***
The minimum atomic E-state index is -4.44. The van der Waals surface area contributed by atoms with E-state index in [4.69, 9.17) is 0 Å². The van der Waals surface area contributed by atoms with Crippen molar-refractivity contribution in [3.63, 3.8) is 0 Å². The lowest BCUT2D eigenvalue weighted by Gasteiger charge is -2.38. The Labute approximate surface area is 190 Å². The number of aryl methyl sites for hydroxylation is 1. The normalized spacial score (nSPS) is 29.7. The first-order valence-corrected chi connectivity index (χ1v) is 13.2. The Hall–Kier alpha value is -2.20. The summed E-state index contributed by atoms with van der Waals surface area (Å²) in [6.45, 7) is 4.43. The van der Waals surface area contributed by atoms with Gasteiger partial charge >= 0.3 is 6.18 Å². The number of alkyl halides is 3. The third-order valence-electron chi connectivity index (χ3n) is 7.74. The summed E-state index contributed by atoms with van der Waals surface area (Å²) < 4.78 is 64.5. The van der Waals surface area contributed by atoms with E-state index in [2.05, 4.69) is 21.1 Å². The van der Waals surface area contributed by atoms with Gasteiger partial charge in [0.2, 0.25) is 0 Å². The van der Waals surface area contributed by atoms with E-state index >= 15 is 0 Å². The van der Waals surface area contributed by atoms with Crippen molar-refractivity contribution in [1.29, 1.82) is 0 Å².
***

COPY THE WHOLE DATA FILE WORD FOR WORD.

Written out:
The minimum atomic E-state index is -4.44. The van der Waals surface area contributed by atoms with E-state index in [4.69, 9.17) is 0 Å². The van der Waals surface area contributed by atoms with Crippen molar-refractivity contribution in [3.63, 3.8) is 0 Å². The lowest BCUT2D eigenvalue weighted by Gasteiger charge is -2.38. The Labute approximate surface area is 190 Å². The number of aryl methyl sites for hydroxylation is 1. The normalized spacial score (nSPS) is 29.7. The first-order valence-corrected chi connectivity index (χ1v) is 13.2. The Hall–Kier alpha value is -2.20. The summed E-state index contributed by atoms with van der Waals surface area (Å²) in [6.45, 7) is 4.43. The van der Waals surface area contributed by atoms with Gasteiger partial charge >= 0.3 is 6.18 Å². The number of alkyl halides is 3. The third-order valence-electron chi connectivity index (χ3n) is 7.74. The summed E-state index contributed by atoms with van der Waals surface area (Å²) < 4.78 is 64.5. The van der Waals surface area contributed by atoms with E-state index in [2.05, 4.69) is 21.1 Å². The van der Waals surface area contributed by atoms with Gasteiger partial charge in [0.2, 0.25) is 0 Å². The van der Waals surface area contributed by atoms with E-state index >= 15 is 0 Å². The van der Waals surface area contributed by atoms with Crippen molar-refractivity contribution in [1.29, 1.82) is 0 Å².